Seventh Sunday in Ordinary Time
The first book of Samuel supplies the first reading this weekend. Originally this book, and its companion, the Second Book of Samuel, were combined in one volume. In the third century B.C., scholars translated the ancient Hebrew Scriptures into Greek. Their translation is famous. It is called the “Septuagint,” or 70 books.
These scholars took some liberties. One example was their division of Samuel into two parts.
The author of the books of Samuel is unknown. Experts cannot agree on the exact time of the books’ composition. The title proceeds from the name of a prophet mentioned in the account. The story concentrates on Saul and David, the first two kings of Israel.
In this reading, King Saul’s fortunes are ebbing. David, the young shepherd from Bethlehem, eventually will replace the monarch. Armed conflict erupts. Under the cover of night, David steals into Saul’s camp, but respecting Saul as God’s choice for the kingship, David does not kill the ruler.
Believing, however, that he himself has been commissioned by God to lead in the place of Saul, David expresses his trust in the Almighty.
St. Paul’s First Epistle to the Corinthians is the source of the second reading. Here, the Apostle reminds the Christians of Corinth that they are creatures of the earth, but more importantly they have within themselves the spiritual life of God.
This reference to the spiritual component of humans set the stage for Paul’s instruction that no believer should yield to merely earthly temptations.
St. Luke’s Gospel furnishes the last reading. It is a call to what is at times the most demanding of Christian responsibilities. It summons followers of the Lord to love all people, and most especially to love their enemies, and, therefore, to be compassionate.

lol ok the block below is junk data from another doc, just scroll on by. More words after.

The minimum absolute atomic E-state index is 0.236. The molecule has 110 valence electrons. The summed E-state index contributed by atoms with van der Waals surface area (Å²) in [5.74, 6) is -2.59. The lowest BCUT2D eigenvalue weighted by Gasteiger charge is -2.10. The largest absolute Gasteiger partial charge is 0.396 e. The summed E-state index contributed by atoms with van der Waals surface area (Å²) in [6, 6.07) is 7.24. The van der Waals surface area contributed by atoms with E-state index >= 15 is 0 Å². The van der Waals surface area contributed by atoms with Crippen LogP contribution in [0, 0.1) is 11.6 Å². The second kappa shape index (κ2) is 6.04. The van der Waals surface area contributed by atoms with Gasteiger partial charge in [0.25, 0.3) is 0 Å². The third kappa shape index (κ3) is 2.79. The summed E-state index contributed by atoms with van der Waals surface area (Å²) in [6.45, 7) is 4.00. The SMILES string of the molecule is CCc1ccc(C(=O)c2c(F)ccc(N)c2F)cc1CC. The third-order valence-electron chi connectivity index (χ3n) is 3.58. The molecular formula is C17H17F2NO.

Jesus directed this message not to confirmed disciples, but rather to those thinking about becoming disciples. The Lord’s message is basic, and it is radical. Love for all others, most certainly including love for enemies, and compassion are essential to discipleship.
The power of the message better is understood when balanced against Matthew 5:24a. Luke and Matthew took this scene in the life of Jesus from the same source, however, while Matthew only urged disciples to give to those who are in need, Luke in this passage expands the message. Luke notes that those with possessions have a special obligation. Also, Luke counsels followers of Jesus to give to those who wish to borrow. Finally, Luke tells disciples that they must not insist upon repayment.
The details are important, but, as important, if not more so, is the final and extreme character of discipleship. It is absolute commitment to Jesus, and it is hard.
Soon, the Church will begin the season of Lent. Ash Wednesday is only 10 days away. The Church is preparing us for Lent.
For centuries, Catholics, and many other Christians, have looked upon Lent as a time to deny themselves. The popular stories are plentiful. Many adult Catholics today remember parochial school days when all the students pledged “to give up” candy or movies.
Self-denial is still very much a part of Christian life. In these readings, looking ahead to Lent, the Church reminds us that self-denial is much, much more than refusing a tasty chocolate.
Rather, the fundamental self-denial is rejecting temptation to sin. Since sin masquerades itself as something good for us, self-denial means swimming against the tide, humanly speaking, and putting all trust in God. It is a process laden with reluctance and blinded by our instincts and assumptions.
Loving enemies is an example. Self-defense is part of human nature. So is resentment for injury. God calls us to love, to forgive and to be compassionate — as was Jesus.
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